5 Request for Authorization to Establish a Doctor of Business Administration (D.B.A., CIP ) at University of North Carolina at Charlotte I. Program Highlights Professional degree emphasizing the testing, application, and extension of business theory Targeted to senior-level professionals and offered in executive cohort format MBA or master s degree in related field required 54 credit hours including a dissertation 20 student admitted per year, with 60 full-time students estimated at steady state Differential tuition of $21,000 per student per academic year will be requested; without approval of the differential tuition, the program cannot be offered. This level of tuition is in alignment with other comparable program costs nationwide and will cover all program costs including personnel costs of program and recruitment directors, program manager, faculty overload teaching, and two new faculty positions, as well as travel, communications, printing, advertising, and costs associated with the residential executive sessions. II. BOG Academic Program Planning Criteria (UNC Policy 400.1) 1. Existing Programs (Number, Location, Mode of Delivery). No other institution in North Carolina offers an executive format DBA program. Nearby programs include the Executive Doctorate in Business at Georgia State University and the Doctor of Business Administration at Kennesaw State University. The proposal included a comprehensive study by Hanover Research of other similar national and international programs. Little relationship would exist between the proposed program and the UNC Charlotte Business Administration PhD (BPHD), which offers one major in finance. 2. Relation to Campus Distinctiveness and Mission. As an urban research university, UNC Charlotte seeks opportunities to engage business and other community organizations in partnerships that enhance the practice of business in the region and the diffusion of academic research to the profession. The proposed program directly aligns with UNC Charlotte s first goal of its strategic plan, to improve educational opportunities that respond to the intellectual and professional needs of the region. This goal also includes the development of doctoral programs in high demand fields. 3. Demand (Local, regional, state). Since no other North Carolina institution offers a similar program, the proposal provides evidence of student demand in two ways. First, the Hanover Research study other similar national and international programs included enrollment figures; similar US programs ranged from students enrolled, many traveling long distances to complete the residencies. Second, the proposal included analyses of the demographics of Charlotte regarding population, age, advanced degree holders, and Fortune 500 companies as compared to other areas of the country that offer and sustain DBA programs. Charlotte s demographic characteristics either matched or exceeded those of other areas supporting a similar executive business program.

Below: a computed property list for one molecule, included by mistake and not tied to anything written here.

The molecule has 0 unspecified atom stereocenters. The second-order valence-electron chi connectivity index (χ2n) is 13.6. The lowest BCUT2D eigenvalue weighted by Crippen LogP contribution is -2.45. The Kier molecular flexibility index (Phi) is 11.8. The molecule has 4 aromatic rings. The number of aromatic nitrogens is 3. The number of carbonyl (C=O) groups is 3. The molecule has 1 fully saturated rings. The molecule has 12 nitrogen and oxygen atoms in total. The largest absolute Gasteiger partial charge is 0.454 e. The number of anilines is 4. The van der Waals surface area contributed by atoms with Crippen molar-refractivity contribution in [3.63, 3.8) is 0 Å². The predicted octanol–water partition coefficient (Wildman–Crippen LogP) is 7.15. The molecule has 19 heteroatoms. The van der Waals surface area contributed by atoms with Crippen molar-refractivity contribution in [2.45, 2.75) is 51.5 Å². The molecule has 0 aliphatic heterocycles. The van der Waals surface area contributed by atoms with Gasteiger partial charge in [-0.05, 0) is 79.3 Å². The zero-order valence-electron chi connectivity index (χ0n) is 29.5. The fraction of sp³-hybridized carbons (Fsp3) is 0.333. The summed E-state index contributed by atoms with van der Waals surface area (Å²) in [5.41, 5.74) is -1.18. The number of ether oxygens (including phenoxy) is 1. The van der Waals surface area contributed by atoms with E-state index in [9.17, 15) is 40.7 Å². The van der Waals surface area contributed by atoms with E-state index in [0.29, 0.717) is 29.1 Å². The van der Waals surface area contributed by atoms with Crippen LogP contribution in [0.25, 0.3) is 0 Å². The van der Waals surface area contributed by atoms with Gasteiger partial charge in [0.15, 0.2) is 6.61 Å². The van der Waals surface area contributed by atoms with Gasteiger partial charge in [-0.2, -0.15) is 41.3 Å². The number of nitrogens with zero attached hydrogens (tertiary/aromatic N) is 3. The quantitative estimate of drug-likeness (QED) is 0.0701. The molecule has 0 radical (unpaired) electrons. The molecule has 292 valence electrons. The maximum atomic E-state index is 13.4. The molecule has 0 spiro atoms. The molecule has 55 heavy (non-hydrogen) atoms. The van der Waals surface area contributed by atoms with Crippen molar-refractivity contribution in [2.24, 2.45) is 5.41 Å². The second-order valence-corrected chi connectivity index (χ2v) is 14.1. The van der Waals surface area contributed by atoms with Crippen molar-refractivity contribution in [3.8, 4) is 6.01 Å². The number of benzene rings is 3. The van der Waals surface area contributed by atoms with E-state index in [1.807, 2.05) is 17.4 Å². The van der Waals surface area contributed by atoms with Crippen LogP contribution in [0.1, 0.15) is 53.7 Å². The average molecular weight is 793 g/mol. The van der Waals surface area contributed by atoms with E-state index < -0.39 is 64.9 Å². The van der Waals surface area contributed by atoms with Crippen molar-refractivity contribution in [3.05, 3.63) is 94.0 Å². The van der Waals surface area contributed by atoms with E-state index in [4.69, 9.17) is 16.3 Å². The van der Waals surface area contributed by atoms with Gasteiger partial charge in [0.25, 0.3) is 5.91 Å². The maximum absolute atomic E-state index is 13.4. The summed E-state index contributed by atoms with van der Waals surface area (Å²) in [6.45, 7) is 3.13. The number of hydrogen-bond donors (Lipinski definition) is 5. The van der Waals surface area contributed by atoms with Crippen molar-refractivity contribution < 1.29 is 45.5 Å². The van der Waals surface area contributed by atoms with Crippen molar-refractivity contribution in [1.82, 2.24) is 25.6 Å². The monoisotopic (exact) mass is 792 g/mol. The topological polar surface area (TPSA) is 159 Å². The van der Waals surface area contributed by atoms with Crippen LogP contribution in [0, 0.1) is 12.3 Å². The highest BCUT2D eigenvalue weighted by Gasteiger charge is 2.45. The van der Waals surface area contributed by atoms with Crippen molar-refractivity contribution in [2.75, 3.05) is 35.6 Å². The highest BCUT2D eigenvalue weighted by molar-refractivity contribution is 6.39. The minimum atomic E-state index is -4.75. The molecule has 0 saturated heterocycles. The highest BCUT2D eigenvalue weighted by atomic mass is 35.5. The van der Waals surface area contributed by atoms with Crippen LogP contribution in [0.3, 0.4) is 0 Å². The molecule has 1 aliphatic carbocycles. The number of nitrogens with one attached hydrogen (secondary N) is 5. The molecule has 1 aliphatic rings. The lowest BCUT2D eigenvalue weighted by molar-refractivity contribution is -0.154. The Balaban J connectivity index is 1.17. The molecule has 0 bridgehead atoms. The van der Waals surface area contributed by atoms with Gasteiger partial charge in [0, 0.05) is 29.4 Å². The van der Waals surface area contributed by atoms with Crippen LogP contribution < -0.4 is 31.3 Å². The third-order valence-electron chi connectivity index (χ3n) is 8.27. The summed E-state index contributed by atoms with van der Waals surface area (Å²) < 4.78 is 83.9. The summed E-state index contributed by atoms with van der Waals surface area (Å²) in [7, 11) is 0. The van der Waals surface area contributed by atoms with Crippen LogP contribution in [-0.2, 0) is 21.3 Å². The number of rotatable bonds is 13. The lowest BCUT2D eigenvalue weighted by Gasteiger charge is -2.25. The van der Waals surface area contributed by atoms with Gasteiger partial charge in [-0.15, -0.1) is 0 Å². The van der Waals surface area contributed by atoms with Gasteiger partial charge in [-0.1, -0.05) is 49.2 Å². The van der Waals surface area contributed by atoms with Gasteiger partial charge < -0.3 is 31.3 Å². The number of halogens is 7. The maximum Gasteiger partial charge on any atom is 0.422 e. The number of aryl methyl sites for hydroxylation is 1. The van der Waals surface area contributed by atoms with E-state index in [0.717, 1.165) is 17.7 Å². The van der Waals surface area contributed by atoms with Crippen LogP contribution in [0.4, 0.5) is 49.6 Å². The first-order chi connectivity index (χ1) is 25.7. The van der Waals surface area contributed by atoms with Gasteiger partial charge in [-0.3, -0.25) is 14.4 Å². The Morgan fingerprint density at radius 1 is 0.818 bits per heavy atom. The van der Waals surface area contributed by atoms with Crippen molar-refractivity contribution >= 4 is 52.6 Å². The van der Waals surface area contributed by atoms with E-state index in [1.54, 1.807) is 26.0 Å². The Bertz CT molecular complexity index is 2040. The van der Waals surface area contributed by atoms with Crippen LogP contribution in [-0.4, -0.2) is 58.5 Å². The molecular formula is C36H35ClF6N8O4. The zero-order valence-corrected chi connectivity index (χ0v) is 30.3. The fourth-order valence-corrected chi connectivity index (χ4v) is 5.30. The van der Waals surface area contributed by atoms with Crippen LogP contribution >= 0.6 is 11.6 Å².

6 4. Potential for Unnecessary Duplication. No other institution in North Carolina offers an executive format DBA program. 5. Employment Opportunities for Graduates. DBA graduates will have opportunities in industry and consulting, as well as in education. The program is primarily focused on senior executives pursuing career goals within their current organization or as consultants within their industry. Because successful candidates for admission to DBA programs typically already possess a considerable level of professional success, employment projections may prove less relevant than for other types of degree programs. One DBA student interviewed by Hanover Research said, People don t go into a program like this at 45 or 50 to make another $100,000 on their base salary. It seems like we re all doing this more for a personal quest and the desire to make a difference somehow in the world at large. Some Bureau of Labor Statistics projections offer reasonable insight into opportunity growth for executives and consultants; for example, Management, Scientific, and Technical Consulting Services are projected at 41% job growth between 2012 and In terms of academic opportunities, the Association to Advance Collegiate Schools of Business (AACSB) has thoroughly documented the shortage of doctoral faculty in business and resulting competitiveness for qualified hires; generally speaking, the number of graduates from doctoral programs in business is declining while the number of undergraduate and other graduate enrollees has dramatically increased. One study of the Doctoral Faculty Commission in 2002 projected a shortage of 2,419 business doctorates needed to meet the demand for faculty in existing programs by Alternative educational models, like the DBA, have been proposed to attract other sources of doctoral candidates as a way to address the shortage of business doctoral faculty. 6. Faculty Quality and Number. Thirty-one current faculty in the Belk College of Business will contribute to the program, as well as new two new faculty positions added in the second year of the program. Belk College of Business faculty published nearly 250 scholarly articles between Availability of Campus Resources (library, space, etc.). Facilities at both the UNC Charlotte main campus and at the UNC Charlotte Center City Building will be used for the program. Existing library and information technology resources are adequate to support the program. 8. Relevant Lower-level and Cognate Programs. Not applicable. 9. Impact on Access and Affordability. The program will provide an attractive option for regional executives interested in the DBA and with convenient executive residencies. 10. Expected Quality. The Belk College Board of Advisory, a group of accomplished business and civic leaders, are supportive of the proposal and confirm that the program should generate significant interest in the Charlotte area and beyond. Support letters from executives at Lowe s Inc., General Dynamics, and Zapata Engineering were included. 11. Feasibility of Collaborative Program. Duke University and UNC-Chapel Hill offer the PhD in Business Administration. While reciprocal course sharing would be difficult due to the proposed executive format, UNC Charlotte is interested in including faculty from these and other universities as adjunct professors and dissertation committee members.